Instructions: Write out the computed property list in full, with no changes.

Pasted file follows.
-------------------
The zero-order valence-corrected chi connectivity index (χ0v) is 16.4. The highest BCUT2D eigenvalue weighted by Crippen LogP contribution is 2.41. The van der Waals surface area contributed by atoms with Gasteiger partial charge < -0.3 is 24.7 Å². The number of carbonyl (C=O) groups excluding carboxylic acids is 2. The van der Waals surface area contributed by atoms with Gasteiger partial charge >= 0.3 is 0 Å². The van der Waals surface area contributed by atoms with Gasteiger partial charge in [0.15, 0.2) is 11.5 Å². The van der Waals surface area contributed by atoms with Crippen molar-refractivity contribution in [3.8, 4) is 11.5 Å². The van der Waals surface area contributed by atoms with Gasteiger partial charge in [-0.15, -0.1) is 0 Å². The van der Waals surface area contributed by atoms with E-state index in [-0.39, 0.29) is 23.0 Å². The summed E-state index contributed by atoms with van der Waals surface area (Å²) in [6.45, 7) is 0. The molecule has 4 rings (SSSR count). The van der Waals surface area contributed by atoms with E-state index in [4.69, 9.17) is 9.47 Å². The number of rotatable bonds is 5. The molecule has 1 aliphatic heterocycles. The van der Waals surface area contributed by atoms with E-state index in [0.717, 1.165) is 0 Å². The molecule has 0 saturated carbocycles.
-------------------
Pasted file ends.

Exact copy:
The zero-order valence-corrected chi connectivity index (χ0v) is 16.4. The highest BCUT2D eigenvalue weighted by Crippen LogP contribution is 2.41. The van der Waals surface area contributed by atoms with Gasteiger partial charge < -0.3 is 24.7 Å². The number of carbonyl (C=O) groups excluding carboxylic acids is 2. The van der Waals surface area contributed by atoms with Gasteiger partial charge >= 0.3 is 0 Å². The van der Waals surface area contributed by atoms with Gasteiger partial charge in [0.15, 0.2) is 11.5 Å². The van der Waals surface area contributed by atoms with Crippen molar-refractivity contribution in [3.8, 4) is 11.5 Å². The van der Waals surface area contributed by atoms with Gasteiger partial charge in [-0.15, -0.1) is 0 Å². The van der Waals surface area contributed by atoms with E-state index in [-0.39, 0.29) is 23.0 Å². The summed E-state index contributed by atoms with van der Waals surface area (Å²) in [6.45, 7) is 0. The molecule has 4 rings (SSSR count). The van der Waals surface area contributed by atoms with E-state index in [4.69, 9.17) is 9.47 Å². The number of rotatable bonds is 5. The molecule has 1 aliphatic heterocycles. The van der Waals surface area contributed by atoms with E-state index in [0.717, 1.165) is 0 Å². The molecule has 0 saturated carbocycles.